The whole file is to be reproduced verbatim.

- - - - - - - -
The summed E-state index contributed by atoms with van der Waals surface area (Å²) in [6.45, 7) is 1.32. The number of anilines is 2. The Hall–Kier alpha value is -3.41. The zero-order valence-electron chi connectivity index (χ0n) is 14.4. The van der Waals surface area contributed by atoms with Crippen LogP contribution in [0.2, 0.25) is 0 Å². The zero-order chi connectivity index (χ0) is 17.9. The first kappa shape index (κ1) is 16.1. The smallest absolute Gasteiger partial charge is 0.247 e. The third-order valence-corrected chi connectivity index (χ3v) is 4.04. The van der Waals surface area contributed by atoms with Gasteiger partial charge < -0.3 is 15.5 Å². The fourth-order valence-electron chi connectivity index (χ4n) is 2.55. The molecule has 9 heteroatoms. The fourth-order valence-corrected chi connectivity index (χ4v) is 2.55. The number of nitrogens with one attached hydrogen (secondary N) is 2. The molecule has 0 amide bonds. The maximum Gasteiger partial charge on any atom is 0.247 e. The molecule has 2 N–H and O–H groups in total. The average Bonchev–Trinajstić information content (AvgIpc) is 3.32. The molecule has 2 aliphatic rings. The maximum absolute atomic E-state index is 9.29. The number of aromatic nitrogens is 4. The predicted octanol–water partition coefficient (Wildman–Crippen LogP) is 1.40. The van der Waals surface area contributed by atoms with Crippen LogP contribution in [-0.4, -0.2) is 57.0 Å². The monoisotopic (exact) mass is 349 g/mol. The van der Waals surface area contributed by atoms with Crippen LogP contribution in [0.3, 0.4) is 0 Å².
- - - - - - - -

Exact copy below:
The summed E-state index contributed by atoms with van der Waals surface area (Å²) in [6.45, 7) is 1.32. The number of anilines is 2. The Hall–Kier alpha value is -3.41. The zero-order valence-electron chi connectivity index (χ0n) is 14.4. The van der Waals surface area contributed by atoms with Crippen LogP contribution in [0.2, 0.25) is 0 Å². The zero-order chi connectivity index (χ0) is 17.9. The first kappa shape index (κ1) is 16.1. The smallest absolute Gasteiger partial charge is 0.247 e. The third-order valence-corrected chi connectivity index (χ3v) is 4.04. The van der Waals surface area contributed by atoms with Gasteiger partial charge < -0.3 is 15.5 Å². The fourth-order valence-electron chi connectivity index (χ4n) is 2.55. The molecule has 9 heteroatoms. The fourth-order valence-corrected chi connectivity index (χ4v) is 2.55. The number of nitrogens with one attached hydrogen (secondary N) is 2. The molecule has 0 amide bonds. The maximum Gasteiger partial charge on any atom is 0.247 e. The molecule has 2 N–H and O–H groups in total. The average Bonchev–Trinajstić information content (AvgIpc) is 3.32. The molecule has 2 aliphatic rings. The maximum absolute atomic E-state index is 9.29. The number of aromatic nitrogens is 4. The predicted octanol–water partition coefficient (Wildman–Crippen LogP) is 1.40. The van der Waals surface area contributed by atoms with Crippen LogP contribution in [-0.4, -0.2) is 57.0 Å². The monoisotopic (exact) mass is 349 g/mol. The van der Waals surface area contributed by atoms with Crippen LogP contribution in [0.3, 0.4) is 0 Å².